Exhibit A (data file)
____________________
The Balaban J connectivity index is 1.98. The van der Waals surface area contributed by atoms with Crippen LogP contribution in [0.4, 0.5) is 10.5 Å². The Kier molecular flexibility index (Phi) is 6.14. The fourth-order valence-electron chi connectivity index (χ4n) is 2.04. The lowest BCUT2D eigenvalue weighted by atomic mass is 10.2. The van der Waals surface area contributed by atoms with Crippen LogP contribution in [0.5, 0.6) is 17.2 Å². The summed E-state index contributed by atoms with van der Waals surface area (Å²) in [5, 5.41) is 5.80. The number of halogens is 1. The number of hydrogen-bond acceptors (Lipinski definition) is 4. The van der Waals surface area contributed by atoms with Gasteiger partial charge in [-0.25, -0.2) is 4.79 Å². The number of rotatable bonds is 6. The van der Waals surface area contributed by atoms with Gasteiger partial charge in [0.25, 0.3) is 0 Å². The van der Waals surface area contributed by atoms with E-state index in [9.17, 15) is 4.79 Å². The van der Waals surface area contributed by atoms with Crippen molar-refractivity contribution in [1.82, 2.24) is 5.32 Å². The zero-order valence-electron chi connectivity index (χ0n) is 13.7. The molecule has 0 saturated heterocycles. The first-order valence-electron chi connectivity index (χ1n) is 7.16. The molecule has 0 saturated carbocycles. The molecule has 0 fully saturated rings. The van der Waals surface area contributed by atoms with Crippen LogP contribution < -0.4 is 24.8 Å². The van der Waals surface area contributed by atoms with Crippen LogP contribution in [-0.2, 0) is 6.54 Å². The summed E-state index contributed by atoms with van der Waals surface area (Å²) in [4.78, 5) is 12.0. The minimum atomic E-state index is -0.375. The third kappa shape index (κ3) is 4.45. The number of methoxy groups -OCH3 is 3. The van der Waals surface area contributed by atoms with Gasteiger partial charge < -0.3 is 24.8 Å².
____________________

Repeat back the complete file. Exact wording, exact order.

The Balaban J connectivity index is 1.98. The van der Waals surface area contributed by atoms with Crippen LogP contribution in [0.4, 0.5) is 10.5 Å². The Kier molecular flexibility index (Phi) is 6.14. The fourth-order valence-electron chi connectivity index (χ4n) is 2.04. The lowest BCUT2D eigenvalue weighted by atomic mass is 10.2. The van der Waals surface area contributed by atoms with Crippen LogP contribution in [0.5, 0.6) is 17.2 Å². The summed E-state index contributed by atoms with van der Waals surface area (Å²) in [5, 5.41) is 5.80. The number of halogens is 1. The number of hydrogen-bond acceptors (Lipinski definition) is 4. The van der Waals surface area contributed by atoms with Gasteiger partial charge in [-0.25, -0.2) is 4.79 Å². The number of rotatable bonds is 6. The van der Waals surface area contributed by atoms with Gasteiger partial charge in [0.25, 0.3) is 0 Å². The van der Waals surface area contributed by atoms with E-state index in [9.17, 15) is 4.79 Å². The van der Waals surface area contributed by atoms with Crippen molar-refractivity contribution in [1.82, 2.24) is 5.32 Å². The zero-order valence-electron chi connectivity index (χ0n) is 13.7. The molecule has 0 saturated heterocycles. The first-order valence-electron chi connectivity index (χ1n) is 7.16. The molecule has 0 saturated carbocycles. The molecule has 0 fully saturated rings. The van der Waals surface area contributed by atoms with Crippen LogP contribution < -0.4 is 24.8 Å². The van der Waals surface area contributed by atoms with Crippen LogP contribution in [-0.2, 0) is 6.54 Å². The summed E-state index contributed by atoms with van der Waals surface area (Å²) in [4.78, 5) is 12.0. The minimum atomic E-state index is -0.375. The third kappa shape index (κ3) is 4.45. The number of methoxy groups -OCH3 is 3. The van der Waals surface area contributed by atoms with Gasteiger partial charge < -0.3 is 24.8 Å².